The House Communications Subcommittee wants to kick the tires on the FCC's proposal for a new set-top "gateway" device that could drive broadband adoption by turning TV sets into monitors for computer video (TV sets have 99% penetration versus 75% or so for computers).
The committee said Thursday (Apr. 8) it would hold a hearing Apr. 15 at 10 a.m. on "The National Broadband Plan: Competitive Availability of Navigation Devices."
The FCC wants the cable industry to adopt an open-standard, "gateway" device to replace current set-tops by the end of 2012, and in the meantime make a bunch of fixes to its CableCARD regime by next fall. The cable industry has warned against a one-size-fits-all approach to set tops.
The FCC wants the new "gateway" to be a standard interface that "bridges" conditional access, tuning and reception functions, with no additional functionality.
The FCC says it should be cheap and allow consumer electronics companies to sell network-neutral devices that can access content independent of any particular MVPD or third party, allowing those consumer electronics companies to design to a common interface, and to open standards. The device will also need to pass through content protection flags from cable operators.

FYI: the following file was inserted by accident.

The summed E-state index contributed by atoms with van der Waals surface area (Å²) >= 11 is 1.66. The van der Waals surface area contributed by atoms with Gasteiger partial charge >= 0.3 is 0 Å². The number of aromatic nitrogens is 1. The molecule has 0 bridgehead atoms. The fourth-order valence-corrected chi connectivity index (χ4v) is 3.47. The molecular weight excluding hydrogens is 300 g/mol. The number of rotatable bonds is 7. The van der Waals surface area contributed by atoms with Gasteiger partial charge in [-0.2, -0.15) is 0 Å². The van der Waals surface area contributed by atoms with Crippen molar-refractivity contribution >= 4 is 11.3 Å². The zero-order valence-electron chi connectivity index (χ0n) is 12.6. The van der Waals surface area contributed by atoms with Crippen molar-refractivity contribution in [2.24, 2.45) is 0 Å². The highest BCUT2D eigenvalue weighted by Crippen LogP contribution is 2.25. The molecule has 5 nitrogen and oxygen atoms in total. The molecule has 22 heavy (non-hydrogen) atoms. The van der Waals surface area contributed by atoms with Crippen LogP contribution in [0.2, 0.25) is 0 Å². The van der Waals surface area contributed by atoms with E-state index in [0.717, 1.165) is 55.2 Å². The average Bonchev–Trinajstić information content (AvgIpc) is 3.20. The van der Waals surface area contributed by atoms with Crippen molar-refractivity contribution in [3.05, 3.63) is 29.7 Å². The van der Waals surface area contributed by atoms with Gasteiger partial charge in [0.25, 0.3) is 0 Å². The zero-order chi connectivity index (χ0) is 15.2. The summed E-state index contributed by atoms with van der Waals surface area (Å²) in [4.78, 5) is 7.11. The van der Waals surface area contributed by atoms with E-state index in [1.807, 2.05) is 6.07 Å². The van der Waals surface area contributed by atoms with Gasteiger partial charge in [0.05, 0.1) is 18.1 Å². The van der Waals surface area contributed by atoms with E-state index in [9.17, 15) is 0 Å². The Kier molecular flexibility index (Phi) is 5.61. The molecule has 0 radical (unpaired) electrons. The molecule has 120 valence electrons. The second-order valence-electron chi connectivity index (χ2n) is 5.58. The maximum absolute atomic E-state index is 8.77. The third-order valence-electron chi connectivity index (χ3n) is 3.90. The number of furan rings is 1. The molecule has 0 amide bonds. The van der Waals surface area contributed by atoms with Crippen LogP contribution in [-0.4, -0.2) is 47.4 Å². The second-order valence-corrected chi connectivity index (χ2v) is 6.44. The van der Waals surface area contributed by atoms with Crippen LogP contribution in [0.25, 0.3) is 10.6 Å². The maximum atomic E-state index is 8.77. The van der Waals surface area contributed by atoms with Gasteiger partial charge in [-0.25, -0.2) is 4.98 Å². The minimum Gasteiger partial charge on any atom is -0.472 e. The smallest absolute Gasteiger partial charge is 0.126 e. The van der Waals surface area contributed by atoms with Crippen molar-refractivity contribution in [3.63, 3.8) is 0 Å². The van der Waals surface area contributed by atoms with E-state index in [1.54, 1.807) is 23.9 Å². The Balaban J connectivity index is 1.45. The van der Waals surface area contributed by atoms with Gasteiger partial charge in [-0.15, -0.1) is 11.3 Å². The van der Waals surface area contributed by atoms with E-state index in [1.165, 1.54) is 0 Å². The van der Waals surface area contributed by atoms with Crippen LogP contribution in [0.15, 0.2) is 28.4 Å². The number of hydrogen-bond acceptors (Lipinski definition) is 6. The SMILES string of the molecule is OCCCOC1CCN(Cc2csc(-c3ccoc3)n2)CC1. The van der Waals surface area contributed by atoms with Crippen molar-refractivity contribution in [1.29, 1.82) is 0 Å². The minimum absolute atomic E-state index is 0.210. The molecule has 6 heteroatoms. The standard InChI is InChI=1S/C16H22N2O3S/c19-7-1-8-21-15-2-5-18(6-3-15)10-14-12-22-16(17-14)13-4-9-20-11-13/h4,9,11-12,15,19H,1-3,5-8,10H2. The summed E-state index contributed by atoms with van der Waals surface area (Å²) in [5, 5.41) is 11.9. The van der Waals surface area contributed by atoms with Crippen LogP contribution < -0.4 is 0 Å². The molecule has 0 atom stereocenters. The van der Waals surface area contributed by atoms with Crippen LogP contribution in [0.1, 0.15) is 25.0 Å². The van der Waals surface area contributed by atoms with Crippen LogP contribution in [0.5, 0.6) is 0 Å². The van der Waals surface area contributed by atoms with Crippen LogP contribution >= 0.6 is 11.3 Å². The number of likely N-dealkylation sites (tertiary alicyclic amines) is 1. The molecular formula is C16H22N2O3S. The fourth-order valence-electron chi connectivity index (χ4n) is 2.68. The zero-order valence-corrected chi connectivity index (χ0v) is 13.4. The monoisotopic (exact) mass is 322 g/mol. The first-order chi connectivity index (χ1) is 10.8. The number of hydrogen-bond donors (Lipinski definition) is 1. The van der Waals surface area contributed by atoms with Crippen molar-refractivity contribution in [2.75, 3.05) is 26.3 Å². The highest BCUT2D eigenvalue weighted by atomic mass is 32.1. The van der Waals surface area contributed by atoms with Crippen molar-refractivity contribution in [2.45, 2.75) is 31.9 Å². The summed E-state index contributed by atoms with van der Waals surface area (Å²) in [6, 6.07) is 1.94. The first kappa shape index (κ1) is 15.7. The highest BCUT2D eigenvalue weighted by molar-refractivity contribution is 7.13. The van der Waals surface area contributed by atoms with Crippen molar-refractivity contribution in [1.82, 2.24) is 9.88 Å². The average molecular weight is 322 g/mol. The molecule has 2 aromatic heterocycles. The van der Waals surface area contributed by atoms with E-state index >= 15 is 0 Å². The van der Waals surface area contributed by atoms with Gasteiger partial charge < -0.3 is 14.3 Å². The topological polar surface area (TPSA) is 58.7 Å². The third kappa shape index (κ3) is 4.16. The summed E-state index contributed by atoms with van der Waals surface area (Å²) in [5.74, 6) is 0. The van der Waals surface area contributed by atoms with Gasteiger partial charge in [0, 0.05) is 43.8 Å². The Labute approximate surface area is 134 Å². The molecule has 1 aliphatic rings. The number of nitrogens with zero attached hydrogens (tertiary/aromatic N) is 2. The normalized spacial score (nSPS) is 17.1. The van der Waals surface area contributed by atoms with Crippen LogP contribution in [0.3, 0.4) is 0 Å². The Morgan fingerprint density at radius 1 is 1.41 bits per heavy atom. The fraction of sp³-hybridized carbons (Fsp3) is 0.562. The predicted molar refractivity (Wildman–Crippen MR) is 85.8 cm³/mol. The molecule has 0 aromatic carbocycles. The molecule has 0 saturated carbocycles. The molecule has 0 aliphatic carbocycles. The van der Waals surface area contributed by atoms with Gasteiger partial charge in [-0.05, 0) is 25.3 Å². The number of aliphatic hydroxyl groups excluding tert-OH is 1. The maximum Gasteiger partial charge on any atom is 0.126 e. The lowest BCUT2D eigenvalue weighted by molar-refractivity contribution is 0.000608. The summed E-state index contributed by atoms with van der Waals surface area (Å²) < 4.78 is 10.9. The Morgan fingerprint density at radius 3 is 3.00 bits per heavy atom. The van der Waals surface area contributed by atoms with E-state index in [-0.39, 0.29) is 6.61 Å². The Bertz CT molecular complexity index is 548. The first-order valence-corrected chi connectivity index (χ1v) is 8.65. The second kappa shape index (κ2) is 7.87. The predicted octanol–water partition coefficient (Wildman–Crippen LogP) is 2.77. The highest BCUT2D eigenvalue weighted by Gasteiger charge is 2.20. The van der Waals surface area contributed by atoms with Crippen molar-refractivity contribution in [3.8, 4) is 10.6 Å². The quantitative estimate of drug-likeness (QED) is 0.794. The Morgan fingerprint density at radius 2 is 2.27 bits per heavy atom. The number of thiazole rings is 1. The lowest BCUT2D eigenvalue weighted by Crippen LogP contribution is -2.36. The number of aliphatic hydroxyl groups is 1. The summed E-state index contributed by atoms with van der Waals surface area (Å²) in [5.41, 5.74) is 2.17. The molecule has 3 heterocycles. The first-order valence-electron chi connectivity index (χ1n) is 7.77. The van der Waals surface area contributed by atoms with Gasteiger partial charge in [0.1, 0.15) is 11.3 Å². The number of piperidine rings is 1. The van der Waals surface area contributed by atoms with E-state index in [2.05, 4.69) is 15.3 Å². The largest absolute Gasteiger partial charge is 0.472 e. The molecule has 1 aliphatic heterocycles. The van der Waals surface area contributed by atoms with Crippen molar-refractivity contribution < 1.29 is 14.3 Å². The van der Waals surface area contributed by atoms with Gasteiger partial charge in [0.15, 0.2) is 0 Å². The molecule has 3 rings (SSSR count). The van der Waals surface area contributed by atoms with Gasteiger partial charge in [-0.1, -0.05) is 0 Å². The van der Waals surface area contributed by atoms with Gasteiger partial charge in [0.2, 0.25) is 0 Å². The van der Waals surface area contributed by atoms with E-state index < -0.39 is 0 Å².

The FCC wants to both create a broadband-boosting gateway and spur a retail market in set-tops, a market that both the FCC and the cable industry acknowledge was not created by the FCC's mandate that the industry separate the channel-surfing and security functions of set-tops.
That created the CableCARD regime, a hardware fix that the industry has always argued was a forced non-solution to an issue it was more efficiently addressing via work on a software solution.
"The hearing will examine implementation of Section 629 of the Communications Act of 1934 and proposals in the National Broadband Plan relating to gateway devices and CableCARDs," said the committee.
National Cable & Telecommunications Association President Kyle McSlarrow has suggested that the national broadband plan's focus on a "gateway" set-top device is worth studying, but not mandating, or at least only mandating as a last resort. And he suggested the plan's CableCARD recommendations were misplaced.
In the wake of the initial announcement of the gateway proposal as part of the broadband plan, McSlarrow had reiterated the association's position--which has been registered in comments at the FCC--that multichannel video providers need the freedom to innovate to meet different consumer demands and needs. He said proposals to "disaggregate" a service purchased by a customer "would undercut the very premise of innovation we should want, and are likely to fail."